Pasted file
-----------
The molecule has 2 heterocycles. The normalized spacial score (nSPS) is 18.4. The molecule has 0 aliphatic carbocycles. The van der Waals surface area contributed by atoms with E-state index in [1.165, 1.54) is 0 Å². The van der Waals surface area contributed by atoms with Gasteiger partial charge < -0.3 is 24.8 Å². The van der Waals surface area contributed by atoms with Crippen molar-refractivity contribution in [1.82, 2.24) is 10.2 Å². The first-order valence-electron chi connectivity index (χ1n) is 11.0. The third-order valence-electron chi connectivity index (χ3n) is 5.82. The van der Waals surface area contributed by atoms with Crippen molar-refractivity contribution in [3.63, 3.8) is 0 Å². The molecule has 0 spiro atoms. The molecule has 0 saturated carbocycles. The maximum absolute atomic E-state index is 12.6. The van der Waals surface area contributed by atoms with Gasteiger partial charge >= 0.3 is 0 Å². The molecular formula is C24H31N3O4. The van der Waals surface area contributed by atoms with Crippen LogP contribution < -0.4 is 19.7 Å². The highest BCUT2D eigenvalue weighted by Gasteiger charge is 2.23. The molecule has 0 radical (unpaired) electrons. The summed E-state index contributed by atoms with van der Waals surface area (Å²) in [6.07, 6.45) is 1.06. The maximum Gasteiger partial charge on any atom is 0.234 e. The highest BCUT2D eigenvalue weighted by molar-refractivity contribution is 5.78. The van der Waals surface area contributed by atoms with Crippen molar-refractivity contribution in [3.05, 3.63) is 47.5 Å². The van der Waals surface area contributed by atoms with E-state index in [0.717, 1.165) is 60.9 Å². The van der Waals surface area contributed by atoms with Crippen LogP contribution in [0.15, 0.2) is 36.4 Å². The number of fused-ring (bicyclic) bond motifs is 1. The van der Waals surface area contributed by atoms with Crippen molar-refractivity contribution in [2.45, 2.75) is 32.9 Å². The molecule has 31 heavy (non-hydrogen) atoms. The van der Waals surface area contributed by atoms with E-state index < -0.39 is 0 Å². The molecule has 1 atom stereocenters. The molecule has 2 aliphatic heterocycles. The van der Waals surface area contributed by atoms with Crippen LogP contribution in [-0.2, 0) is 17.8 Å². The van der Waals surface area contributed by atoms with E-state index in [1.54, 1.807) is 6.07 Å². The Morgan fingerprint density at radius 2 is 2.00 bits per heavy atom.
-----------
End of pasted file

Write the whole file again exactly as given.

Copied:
The molecule has 2 heterocycles. The normalized spacial score (nSPS) is 18.4. The molecule has 0 aliphatic carbocycles. The van der Waals surface area contributed by atoms with E-state index in [1.165, 1.54) is 0 Å². The van der Waals surface area contributed by atoms with Gasteiger partial charge < -0.3 is 24.8 Å². The van der Waals surface area contributed by atoms with Crippen molar-refractivity contribution in [1.82, 2.24) is 10.2 Å². The first-order valence-electron chi connectivity index (χ1n) is 11.0. The third-order valence-electron chi connectivity index (χ3n) is 5.82. The van der Waals surface area contributed by atoms with Crippen molar-refractivity contribution in [3.63, 3.8) is 0 Å². The molecule has 0 spiro atoms. The molecule has 0 saturated carbocycles. The maximum absolute atomic E-state index is 12.6. The van der Waals surface area contributed by atoms with Gasteiger partial charge >= 0.3 is 0 Å². The molecular formula is C24H31N3O4. The van der Waals surface area contributed by atoms with Crippen LogP contribution < -0.4 is 19.7 Å². The highest BCUT2D eigenvalue weighted by Gasteiger charge is 2.23. The molecule has 0 radical (unpaired) electrons. The summed E-state index contributed by atoms with van der Waals surface area (Å²) in [6.07, 6.45) is 1.06. The maximum Gasteiger partial charge on any atom is 0.234 e. The highest BCUT2D eigenvalue weighted by molar-refractivity contribution is 5.78. The van der Waals surface area contributed by atoms with Crippen molar-refractivity contribution in [3.05, 3.63) is 47.5 Å². The van der Waals surface area contributed by atoms with E-state index in [0.717, 1.165) is 60.9 Å². The van der Waals surface area contributed by atoms with Crippen LogP contribution in [0.15, 0.2) is 36.4 Å². The number of fused-ring (bicyclic) bond motifs is 1. The van der Waals surface area contributed by atoms with Crippen molar-refractivity contribution in [2.45, 2.75) is 32.9 Å². The molecule has 31 heavy (non-hydrogen) atoms. The van der Waals surface area contributed by atoms with E-state index < -0.39 is 0 Å². The molecule has 1 atom stereocenters. The molecule has 2 aliphatic heterocycles. The van der Waals surface area contributed by atoms with Crippen LogP contribution in [-0.2, 0) is 17.8 Å². The van der Waals surface area contributed by atoms with E-state index in [1.54, 1.807) is 6.07 Å². The Morgan fingerprint density at radius 2 is 2.00 bits per heavy atom.